Incense Lesson

The lesson that the more time, energy and hands-on work you put into ritual supplies and tools the more powerful and better keys to shifting consciousness they are is a lesson that is well ingrained in most devotees of the craft. So, it should come to no surprise that making your own incense also falls into this concept of study and practice. 

With some basic knowledge of herbalism, careful study of what plants are safe to burn and inhale, and a little time and space to create, anyone can make their own incense blends for any need or occasion. 

My favorite part of making my own incense is the ability to be unique to myself and to my immediate needs. Rather than relying on a nearby store (usually a smoke shop selling sticks and cones of unknown origin and date) to have the specific blend needed (which never really seems to happen unless the specific blend I need is ‘special brownies’ or ‘cherry soda’ scented), I can instead rely on my own stock of dried herbs and have a nearly infinite list of possibilities. 

When I want to relax, I merely check my stores of lavender or when I want to pray to Anubis I use some of my sandalwood and dried funeral flowers like carnation.

I can also control where and when the herbs were gathered in many cases. Speaking previously of funeral flowers, I have some dried flowers from a funeral of a friend’s father given to me and use a petal or two when I wish to call upon ancestors, ask a favor of the departed, or other similar need. When I have need of romantic aid or blessings from the mother, I gather wild roses when the moon is waxing, close to full and dry them for future use. This is an act I cannot guarantee with stick incense from Joe’s Smoke Shop. 

Making Your Own Incense

When making your own incense blends, there are two different types to consider – combustible and non-combustible. The use of the term combustible can bring to mind science labs and explosives but really they only mean: do you need an outside source of heat like burning charcoal in order to ignite the herbs. 

I prefer non-combustible incense and the use of charcoal for most purposes. I do not have much skill in making combustible and prefer to just order cones or sticks if they are ever needed (in cases like time-keeping for meditation and prayer, sticks are a great option).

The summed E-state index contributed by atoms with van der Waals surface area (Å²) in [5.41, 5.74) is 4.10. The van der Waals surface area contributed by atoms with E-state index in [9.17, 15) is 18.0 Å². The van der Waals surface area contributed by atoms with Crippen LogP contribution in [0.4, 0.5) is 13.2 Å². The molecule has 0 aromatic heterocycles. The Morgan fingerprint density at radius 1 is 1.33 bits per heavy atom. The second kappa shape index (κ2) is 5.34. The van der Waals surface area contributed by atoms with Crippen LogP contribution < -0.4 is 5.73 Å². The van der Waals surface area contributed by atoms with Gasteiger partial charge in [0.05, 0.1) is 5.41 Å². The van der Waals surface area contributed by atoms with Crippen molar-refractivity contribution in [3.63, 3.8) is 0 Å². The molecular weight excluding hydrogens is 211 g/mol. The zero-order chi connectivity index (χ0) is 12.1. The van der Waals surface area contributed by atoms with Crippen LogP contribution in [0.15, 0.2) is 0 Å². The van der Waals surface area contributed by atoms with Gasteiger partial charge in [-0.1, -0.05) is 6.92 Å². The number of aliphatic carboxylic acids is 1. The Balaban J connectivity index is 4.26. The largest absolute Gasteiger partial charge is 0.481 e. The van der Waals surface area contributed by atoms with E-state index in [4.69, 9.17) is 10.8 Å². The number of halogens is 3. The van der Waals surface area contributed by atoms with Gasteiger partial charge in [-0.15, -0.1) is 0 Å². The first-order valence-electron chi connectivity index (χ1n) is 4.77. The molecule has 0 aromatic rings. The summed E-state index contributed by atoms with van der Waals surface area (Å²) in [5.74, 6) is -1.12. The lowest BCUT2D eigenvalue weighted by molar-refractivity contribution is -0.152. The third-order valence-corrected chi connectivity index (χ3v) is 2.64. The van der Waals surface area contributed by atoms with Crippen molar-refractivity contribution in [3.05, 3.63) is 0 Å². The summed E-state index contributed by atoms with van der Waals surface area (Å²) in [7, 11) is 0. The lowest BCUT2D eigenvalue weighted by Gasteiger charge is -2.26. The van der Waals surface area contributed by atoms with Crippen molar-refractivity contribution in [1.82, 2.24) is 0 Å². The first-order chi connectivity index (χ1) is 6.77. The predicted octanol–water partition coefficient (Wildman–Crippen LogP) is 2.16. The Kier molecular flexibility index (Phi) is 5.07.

The simplest and one of the most common incense known to witches is a smudge stick. This is super easy to make, especially if you already grow your own white sage, lavender, or sweetgrass. Gather a good bit of the fresh herb and bind it with twine into a bundle. You can use a single herb in a bundle or you can blend herbs (basil and mint with sage smells fantastic and is great for prosperity and business). Let dry completely then you can cut off the twine, the bundle should keeps its shape, and burn when needed. 

To make loose incense blends to be burned on charcoal, very few tools are needed. Make Your Own Incense class on Witch School lists the tools: 

Your incense ingredients (herbs, flowers, resins, crystals, stones, oils), measuring devices, mortar and pestle (I use a black and white onyx one that works great for me, if you really want to invest in your tools, you could have different stone and metal mortar and pestles for different needs and rites), some small bowls or containers for the powdered ingredients, a large ceramic/glass mixing bowl to blend your ingredients, an airtight container for storing your finished incense, and lastly a pen and paper to write down exactly what you did, so you can replicate it in the future.

When it comes to choosing the ingredients, like many have said before, the more time and energy put into your tools the better. Growing and or wild-crafting your own ingredients and drying them, especially in accordance to certain moon cycles, days, and sabbats, will create a stronger incense. 

In a pinch, common kitchen ingredients such as dried and powdered condiment herbs like black pepper, cinnamon, ginger, bay, and clove can also be used and one should never feel they cannot make any of their tools with readily available ingredients such as these on hand.